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Indonesia considers hydro

Indonesia is examining the possibility of a project that would use low cost hydro power to produce aluminium, steel, copper, nickel and possibly petrochemicals. The project would be located on the remote and sparsely populated northern coast of Irian Jaya in eastern Indonesia.

The Mamberamo river, which is 650km long would support 20GW of installed capacity. Of this, the project would use only 5.6GW initially to produce power at around 2US cents/kWh. The power plant would have an IPP build-own-operate (BOO) commercial structure, with minority Indonesian government equity to accommodate its expected US$5-7B development costs.

The project’s chief stumbling block is that much of the 100,000km2, high rainfall, densely forested Mamberamo river catchment area on which it would depend, falls within the adjoining Mamberamo-Foya mountains and Rouffaer river reserved areas. The first of these extends right to the Mamberamo river mouth at Cape D’Urville.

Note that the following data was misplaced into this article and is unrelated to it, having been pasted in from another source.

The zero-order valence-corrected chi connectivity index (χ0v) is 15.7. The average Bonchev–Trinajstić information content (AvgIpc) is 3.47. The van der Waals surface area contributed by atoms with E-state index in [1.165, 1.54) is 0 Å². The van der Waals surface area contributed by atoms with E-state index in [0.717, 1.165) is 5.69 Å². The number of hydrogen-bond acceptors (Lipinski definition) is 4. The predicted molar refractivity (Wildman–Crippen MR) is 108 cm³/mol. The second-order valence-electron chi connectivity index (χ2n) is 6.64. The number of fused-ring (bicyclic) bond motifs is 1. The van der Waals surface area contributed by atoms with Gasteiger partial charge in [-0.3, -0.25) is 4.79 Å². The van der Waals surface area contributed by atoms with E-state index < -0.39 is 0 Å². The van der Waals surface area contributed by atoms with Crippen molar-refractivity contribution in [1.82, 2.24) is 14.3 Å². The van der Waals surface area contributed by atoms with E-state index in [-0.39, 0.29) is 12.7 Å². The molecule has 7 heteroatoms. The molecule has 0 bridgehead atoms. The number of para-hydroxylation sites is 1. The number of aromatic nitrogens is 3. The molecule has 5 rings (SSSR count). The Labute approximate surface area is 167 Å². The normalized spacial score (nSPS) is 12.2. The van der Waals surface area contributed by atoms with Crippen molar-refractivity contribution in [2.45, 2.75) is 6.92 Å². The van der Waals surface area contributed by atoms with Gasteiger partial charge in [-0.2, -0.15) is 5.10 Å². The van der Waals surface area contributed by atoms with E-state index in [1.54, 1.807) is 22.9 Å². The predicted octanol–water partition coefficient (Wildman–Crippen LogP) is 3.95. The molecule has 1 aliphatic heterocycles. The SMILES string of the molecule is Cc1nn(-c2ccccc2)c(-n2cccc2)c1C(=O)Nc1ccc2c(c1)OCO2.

However, the Indonesian government is optimistic that the project will be a potential magnet for resettlement from densely populated Java and Sumatra. Tens of thousands of people could find work in building and operating the power plant, factories, ports, airfields, roads and towns.